John Lackland

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Related to John Lackland: Magna Carta, Henry III
The following article is from The Great Soviet Encyclopedia (1979). It might be outdated or ideologically biased.

John Lackland


Born Dec. 24, 1167, in Oxford; died Oct. 19, 1216, in Newark. English king (ruled from 1199) of the Plantagenet dynasty. John was the youngest son of Henry II and was nicknamed Lackland because unlike his older brothers he was not given any lands in France.

As a result of an unsuccessful war with France (1202–04) John lost a considerable part of England’s possessions on the Continent. In 1207 he came into open confrontation with Pope Innocent III over his refusal to recognize the new archbishop of Canterbury appointed by the pope. After Innocent laid an interdict on England in 1208 and excommunicated John the following year, the latter completely submitted to the pope in 1213 and acknowledged himself as the pope’s vassal. The fiscal and political pressure that John exerted against the important feudal lords (barons) coupled with his openly arbitrary way of ruling and his unsuccessful foreign policy brought about a baronial rebellion in England in 1215. The rebellion was supported by the knights and the townspeople who were dissatisfied with the sharp increase in taxes. John was thus forced to sign the Magna Carta. After his refusal to abide by the charter the barons started a war against him in 1216, during the course of which he died.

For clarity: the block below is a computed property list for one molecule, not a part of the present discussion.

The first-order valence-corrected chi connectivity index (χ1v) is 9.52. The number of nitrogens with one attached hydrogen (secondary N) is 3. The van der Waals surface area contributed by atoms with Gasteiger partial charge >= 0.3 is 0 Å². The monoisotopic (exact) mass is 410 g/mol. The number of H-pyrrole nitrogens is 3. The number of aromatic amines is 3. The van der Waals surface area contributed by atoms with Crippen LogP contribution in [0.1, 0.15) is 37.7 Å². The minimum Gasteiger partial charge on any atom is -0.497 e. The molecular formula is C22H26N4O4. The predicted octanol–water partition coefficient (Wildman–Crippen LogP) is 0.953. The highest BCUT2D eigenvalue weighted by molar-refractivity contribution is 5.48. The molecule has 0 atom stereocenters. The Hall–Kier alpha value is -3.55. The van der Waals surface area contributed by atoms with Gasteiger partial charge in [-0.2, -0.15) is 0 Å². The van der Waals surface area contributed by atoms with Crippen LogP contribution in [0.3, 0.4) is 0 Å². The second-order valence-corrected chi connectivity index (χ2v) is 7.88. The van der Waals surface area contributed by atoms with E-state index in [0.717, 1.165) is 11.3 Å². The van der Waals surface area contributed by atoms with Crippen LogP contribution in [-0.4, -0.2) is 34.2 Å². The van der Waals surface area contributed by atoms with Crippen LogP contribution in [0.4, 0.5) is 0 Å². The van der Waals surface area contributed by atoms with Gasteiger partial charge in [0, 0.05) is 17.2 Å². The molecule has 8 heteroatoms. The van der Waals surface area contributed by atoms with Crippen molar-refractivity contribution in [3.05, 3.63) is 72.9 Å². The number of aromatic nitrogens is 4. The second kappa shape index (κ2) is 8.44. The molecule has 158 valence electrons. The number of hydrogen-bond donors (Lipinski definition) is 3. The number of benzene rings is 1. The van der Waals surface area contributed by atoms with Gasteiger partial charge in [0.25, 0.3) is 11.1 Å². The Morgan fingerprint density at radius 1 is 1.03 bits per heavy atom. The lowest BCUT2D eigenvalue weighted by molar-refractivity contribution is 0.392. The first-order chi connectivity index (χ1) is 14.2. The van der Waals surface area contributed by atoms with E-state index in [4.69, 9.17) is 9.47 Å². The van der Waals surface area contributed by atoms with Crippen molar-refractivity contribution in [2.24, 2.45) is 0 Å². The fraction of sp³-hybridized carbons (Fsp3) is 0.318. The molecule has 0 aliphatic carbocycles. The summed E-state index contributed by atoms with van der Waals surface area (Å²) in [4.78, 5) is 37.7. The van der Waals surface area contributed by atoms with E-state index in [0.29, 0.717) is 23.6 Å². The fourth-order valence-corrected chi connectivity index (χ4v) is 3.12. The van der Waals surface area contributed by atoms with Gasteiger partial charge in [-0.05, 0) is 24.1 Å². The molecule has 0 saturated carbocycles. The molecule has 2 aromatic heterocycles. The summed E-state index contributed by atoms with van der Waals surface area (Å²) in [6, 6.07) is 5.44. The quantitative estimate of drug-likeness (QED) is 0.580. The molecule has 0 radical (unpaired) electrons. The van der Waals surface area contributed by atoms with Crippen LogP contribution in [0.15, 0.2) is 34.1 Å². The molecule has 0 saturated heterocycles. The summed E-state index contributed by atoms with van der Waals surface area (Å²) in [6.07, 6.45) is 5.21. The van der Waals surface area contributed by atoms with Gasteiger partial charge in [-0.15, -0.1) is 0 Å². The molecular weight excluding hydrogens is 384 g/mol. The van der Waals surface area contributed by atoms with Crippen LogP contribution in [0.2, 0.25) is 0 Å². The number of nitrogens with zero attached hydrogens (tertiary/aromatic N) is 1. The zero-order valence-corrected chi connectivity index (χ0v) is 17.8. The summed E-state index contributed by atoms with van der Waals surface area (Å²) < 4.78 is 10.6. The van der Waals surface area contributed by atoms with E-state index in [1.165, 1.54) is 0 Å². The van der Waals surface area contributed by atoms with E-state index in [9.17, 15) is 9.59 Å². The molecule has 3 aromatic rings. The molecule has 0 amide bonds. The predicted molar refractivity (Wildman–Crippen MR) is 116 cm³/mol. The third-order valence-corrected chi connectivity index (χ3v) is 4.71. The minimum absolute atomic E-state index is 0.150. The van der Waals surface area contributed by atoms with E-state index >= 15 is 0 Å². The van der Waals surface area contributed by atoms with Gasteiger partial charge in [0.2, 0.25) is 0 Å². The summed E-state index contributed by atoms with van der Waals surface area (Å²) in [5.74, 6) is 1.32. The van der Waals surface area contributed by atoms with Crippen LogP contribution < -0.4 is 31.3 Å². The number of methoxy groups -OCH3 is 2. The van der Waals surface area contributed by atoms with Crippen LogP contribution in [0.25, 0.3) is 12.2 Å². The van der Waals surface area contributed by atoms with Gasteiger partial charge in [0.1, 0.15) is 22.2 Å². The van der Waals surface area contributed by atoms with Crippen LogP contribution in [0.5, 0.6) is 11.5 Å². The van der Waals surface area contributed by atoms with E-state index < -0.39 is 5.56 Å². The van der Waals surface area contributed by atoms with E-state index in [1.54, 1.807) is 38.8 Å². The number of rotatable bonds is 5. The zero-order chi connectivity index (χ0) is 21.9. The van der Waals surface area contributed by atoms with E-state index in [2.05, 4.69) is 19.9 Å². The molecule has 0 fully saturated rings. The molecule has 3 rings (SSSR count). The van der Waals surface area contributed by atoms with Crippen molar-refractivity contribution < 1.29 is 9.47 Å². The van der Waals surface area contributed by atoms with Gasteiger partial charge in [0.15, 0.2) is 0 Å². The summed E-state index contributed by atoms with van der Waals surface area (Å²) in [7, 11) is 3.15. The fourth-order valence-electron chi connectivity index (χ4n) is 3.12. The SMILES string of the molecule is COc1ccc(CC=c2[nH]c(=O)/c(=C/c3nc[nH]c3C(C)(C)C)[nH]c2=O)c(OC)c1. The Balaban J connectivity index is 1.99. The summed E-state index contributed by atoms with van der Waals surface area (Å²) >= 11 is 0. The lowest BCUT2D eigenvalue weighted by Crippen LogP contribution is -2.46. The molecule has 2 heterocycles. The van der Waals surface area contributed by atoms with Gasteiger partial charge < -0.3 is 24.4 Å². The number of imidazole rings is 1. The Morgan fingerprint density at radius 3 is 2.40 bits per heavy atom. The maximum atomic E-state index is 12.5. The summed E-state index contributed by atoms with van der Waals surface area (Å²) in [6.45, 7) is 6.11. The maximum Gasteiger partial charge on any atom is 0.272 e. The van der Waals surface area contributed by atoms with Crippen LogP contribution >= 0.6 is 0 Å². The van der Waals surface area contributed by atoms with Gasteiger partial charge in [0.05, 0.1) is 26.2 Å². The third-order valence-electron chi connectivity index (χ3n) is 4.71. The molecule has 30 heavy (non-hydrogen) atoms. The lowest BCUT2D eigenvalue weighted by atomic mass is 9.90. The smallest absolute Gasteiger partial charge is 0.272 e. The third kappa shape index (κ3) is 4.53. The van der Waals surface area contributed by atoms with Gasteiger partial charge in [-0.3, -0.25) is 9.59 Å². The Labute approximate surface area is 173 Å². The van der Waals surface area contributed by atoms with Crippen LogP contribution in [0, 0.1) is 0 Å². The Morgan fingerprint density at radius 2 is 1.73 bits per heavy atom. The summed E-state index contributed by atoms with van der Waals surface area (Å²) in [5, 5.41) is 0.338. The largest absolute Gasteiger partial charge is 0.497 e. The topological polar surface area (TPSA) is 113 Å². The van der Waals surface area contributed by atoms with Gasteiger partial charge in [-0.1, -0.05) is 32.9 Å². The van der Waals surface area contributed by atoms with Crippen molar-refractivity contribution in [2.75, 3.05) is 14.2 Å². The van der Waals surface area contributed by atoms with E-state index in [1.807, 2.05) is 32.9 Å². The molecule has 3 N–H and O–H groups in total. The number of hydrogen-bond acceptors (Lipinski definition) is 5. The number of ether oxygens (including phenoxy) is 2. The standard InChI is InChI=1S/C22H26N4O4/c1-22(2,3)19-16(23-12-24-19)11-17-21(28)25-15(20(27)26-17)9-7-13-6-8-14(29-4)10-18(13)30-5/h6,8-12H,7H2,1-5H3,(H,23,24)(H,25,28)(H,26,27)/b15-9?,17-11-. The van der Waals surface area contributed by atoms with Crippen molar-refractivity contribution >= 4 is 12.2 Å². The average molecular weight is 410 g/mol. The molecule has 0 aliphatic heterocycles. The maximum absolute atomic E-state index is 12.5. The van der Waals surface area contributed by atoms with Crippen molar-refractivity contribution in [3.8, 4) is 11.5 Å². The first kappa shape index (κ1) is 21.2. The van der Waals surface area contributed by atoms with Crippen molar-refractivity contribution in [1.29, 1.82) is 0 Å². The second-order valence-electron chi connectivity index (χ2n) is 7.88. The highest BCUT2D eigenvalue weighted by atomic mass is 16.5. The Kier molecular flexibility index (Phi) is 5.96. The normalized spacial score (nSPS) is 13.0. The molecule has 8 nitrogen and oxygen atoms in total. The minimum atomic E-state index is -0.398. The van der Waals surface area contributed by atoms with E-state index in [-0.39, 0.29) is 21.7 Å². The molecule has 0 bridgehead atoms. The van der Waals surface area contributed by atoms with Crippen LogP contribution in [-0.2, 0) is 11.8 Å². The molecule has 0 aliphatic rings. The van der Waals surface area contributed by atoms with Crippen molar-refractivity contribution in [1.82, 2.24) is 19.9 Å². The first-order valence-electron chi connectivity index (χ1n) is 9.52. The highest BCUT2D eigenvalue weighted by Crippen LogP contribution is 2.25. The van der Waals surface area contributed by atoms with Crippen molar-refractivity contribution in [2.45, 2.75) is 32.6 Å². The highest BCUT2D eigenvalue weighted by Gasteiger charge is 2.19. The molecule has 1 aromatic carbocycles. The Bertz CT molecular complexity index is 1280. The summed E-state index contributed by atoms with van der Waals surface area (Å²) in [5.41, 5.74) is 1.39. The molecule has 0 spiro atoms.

Petrushevskii, D.M. Ocherki iz istorii anglisskogo gosudarstva i obshchestva v srednie veka, 4th ed. Moscow, 1937.
Petit-Dutaillis, C. Feodal’naia monarkhiia vo Frantsii i v Anglii X–XIII vv. Moscow, 1938. (Translated from French.)


The Great Soviet Encyclopedia, 3rd Edition (1970-1979). © 2010 The Gale Group, Inc. All rights reserved.